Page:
Impoverished and forced out, this group of people have set up an informal settlement next to a dump, where no one else wants to be.
Many of the men squander their meager income, leaving their wives and children with little to nothing.
It's not uncommon for the little that is left - if there is any - to be split between a husband's multiple households that are home to children numbering the double digits.
School is not provided for these children, so their future is not likely to include anything brighter.
Most of the women are forbidden by their husbands to obtain work outside the slum, and there's little industry within it.
One "street" in David and Taru's Muslim slum.
A temple in Bangalore.
Bangalore's commercial district.
David and Taru have been ministering in this context for years. They have loved the community so well, that they are welcomed and respected in this "closed" community.
They have a small ministry facility in the slum, which they use to help and bless the community.
Sewing Ministry for Women
Taru and other Christian women provide machines and teach the women of the slum to sew. This allows them to earn income without leaving the slum. This makes all the difference for their family's well-being.
Muslim women learning to sew.
ITMI's Steve Evers and David share the story of the potter and the clay with the women after they've done their sewing.
David and Taru operate a small primary school that prepares children of the slum for future schooling. They are taught how to hold a pencil, recognize a letter and count. Just participating in organized activities is immensely beneficial. Their parents are thrilled to see how they learn and grow.
David and Taru have purchased uniforms for the children, which they wear proudly.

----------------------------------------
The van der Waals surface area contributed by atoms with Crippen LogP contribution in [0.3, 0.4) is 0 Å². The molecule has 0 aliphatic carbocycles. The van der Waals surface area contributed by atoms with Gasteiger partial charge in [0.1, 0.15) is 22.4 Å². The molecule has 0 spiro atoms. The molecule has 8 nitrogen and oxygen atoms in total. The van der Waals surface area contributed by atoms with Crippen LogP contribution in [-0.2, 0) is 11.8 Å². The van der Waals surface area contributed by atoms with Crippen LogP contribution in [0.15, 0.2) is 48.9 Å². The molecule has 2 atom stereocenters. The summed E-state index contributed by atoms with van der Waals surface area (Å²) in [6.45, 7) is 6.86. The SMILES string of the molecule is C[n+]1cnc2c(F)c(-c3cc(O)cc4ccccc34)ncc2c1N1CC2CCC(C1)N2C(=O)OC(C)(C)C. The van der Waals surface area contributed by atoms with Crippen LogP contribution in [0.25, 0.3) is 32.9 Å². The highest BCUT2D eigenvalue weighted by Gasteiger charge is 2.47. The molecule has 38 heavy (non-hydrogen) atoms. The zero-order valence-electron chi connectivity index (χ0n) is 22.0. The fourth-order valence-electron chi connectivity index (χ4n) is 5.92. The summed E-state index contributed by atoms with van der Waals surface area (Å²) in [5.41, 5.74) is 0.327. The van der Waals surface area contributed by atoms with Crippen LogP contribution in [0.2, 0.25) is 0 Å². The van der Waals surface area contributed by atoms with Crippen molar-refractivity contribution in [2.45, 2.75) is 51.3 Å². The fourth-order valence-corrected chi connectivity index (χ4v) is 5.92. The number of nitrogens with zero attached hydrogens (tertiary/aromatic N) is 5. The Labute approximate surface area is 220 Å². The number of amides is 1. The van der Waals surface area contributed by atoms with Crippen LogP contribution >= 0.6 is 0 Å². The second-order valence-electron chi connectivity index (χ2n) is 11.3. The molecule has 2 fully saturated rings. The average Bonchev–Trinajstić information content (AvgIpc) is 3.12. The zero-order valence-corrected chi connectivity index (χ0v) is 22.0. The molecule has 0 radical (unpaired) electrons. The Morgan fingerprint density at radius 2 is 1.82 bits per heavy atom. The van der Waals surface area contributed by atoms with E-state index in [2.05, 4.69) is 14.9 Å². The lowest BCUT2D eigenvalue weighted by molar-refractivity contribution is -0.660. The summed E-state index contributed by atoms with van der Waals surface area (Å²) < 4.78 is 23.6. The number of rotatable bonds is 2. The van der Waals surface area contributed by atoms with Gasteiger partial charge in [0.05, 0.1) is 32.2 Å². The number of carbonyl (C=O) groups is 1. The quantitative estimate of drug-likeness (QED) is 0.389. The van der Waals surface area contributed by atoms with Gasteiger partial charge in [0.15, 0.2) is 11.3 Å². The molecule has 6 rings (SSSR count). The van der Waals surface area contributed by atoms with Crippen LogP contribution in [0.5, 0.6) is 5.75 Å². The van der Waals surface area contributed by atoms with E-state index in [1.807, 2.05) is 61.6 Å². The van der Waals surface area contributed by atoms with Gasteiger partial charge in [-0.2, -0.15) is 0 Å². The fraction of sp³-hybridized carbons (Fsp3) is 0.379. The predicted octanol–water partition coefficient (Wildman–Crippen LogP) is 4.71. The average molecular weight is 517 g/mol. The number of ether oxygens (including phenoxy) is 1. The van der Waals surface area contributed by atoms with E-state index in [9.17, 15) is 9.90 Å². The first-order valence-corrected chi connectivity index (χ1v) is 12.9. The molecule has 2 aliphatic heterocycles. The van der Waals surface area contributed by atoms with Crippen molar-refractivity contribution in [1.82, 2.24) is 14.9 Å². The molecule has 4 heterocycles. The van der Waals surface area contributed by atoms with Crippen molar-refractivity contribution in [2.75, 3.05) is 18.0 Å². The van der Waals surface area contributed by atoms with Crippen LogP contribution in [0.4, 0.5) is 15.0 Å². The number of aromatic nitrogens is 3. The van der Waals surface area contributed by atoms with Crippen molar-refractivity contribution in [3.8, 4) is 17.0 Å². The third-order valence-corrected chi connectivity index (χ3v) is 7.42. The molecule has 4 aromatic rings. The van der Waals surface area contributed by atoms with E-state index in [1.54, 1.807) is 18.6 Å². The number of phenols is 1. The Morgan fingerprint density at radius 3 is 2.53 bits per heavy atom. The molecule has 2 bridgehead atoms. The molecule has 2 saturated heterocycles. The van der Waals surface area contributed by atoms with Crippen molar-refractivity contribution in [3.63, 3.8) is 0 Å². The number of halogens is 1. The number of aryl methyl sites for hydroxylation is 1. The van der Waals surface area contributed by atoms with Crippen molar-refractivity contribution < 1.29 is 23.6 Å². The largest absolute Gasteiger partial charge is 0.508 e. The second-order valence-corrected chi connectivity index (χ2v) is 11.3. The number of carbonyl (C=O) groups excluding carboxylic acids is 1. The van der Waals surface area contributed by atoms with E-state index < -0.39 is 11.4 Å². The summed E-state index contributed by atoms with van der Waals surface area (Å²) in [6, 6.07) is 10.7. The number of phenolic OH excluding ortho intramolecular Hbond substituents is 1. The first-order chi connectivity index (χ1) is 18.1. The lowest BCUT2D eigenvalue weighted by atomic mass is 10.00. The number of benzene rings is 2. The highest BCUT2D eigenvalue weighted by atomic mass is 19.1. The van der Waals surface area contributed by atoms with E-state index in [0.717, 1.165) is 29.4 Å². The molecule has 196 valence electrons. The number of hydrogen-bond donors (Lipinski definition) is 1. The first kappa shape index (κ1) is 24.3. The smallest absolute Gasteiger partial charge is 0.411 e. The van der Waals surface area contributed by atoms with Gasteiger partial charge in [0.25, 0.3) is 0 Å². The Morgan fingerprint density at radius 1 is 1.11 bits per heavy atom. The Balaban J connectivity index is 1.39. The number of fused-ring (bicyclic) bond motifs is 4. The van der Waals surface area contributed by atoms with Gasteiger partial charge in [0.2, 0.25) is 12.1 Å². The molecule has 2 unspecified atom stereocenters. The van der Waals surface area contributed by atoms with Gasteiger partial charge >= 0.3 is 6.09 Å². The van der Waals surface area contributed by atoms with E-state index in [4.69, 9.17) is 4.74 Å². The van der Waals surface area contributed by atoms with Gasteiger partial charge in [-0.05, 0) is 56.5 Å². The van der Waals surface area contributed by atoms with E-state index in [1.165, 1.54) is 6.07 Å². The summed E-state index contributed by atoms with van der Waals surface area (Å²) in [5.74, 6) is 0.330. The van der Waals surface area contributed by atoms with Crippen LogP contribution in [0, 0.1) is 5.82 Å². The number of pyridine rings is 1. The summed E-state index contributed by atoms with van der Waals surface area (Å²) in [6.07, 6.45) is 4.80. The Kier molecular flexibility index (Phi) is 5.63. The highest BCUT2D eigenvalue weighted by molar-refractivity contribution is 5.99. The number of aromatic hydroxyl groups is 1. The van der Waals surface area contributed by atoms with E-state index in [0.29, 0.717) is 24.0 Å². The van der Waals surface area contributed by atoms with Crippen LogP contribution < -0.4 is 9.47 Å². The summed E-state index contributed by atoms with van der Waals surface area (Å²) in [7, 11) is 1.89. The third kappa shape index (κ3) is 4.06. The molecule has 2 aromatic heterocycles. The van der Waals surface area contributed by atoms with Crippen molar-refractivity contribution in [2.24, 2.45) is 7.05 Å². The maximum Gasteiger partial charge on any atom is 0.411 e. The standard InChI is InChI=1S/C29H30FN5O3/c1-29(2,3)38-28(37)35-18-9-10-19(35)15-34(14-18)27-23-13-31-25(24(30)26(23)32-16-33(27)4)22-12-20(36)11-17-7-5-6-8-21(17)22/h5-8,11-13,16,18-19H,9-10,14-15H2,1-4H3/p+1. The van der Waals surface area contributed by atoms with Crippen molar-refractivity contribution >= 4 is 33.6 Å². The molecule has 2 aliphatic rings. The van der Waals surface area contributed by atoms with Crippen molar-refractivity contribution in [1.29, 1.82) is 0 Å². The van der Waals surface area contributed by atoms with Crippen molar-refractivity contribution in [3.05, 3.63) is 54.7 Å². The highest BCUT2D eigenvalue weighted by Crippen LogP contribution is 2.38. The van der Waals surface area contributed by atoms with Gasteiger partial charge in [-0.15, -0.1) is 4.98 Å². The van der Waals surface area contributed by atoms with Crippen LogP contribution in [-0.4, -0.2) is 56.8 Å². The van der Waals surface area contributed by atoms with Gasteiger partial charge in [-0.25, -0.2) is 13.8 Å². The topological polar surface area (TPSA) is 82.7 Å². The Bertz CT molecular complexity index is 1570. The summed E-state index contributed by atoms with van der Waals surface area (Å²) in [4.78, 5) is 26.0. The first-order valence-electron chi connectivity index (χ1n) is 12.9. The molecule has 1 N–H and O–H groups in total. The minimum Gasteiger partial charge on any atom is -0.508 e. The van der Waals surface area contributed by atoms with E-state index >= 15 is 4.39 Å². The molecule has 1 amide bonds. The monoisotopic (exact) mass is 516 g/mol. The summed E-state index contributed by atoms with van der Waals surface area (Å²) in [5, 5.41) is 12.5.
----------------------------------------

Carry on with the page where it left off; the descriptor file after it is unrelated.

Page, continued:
The children have been known to suggest their family pray before a meal, since they were taught to do so at school.
Taru provides activities for the youth, such as crafts and stories. They are often demonstrations of the Gospel, helping the children learn a truth about God.
Taru with two young girls, proudly displaying their crafts.
Taru demonstrates the love of Christ to the young children of the slum through VBS.
Many are scared and unprepared for how to talk to their Muslim neighbors and community members.
David has a passion to equip Indian Christians for this. He travels to rural villages and equips pastors there to reach Muslims with the Good News.
David and Taru both grew up in orphanages in India.
Taru doesn’t know why her family left her where she grew up when she was a baby.
David’s father worked at the orphanage where he was raised, but was so poor that the orphans were better off than his own children, so they were raised with the orphans.
David and Taru had been living across the dumping ground from a Muslim slum in Bangalore, India for some time.
They had been in a employee-like role with another ministry organization for quite a few years. But around 2015, when the organization wanted to relocate them to Northern India so David could manage something they were doing, David and Taru risked everything and said they couldn’t go.
They knew God had called them to demonstrate and declare the Good News in that Bangalore slum.
- Demonstrate the love of Christ to as many people from the Muslim slum as possible.
- Declare and demonstrate the Good News in a marginalized area.
- Transportation for the children who complete their school to a school outside the slum that will take them.
- Support for David and Taru.
- Prayer warriors lifting up David, Taru, their helpers and those they minister to.
It was still morning, but the Bangalore sun’s intense rays were already zapping the life out of everything in its path. The humid air weighed a thousand pounds. Taru has suffered from debilitating headaches all her life. The issue seemed temperature-related. Nonetheless…
During WW2 Singapore City was about to face a siege by the Japanese. General Yamamoto delivered a note saying, “In the interests of chivalry we invite you to surrender.” Lance Percival fell for it and surrendered despite outnumbering the Japanese 4 to 1.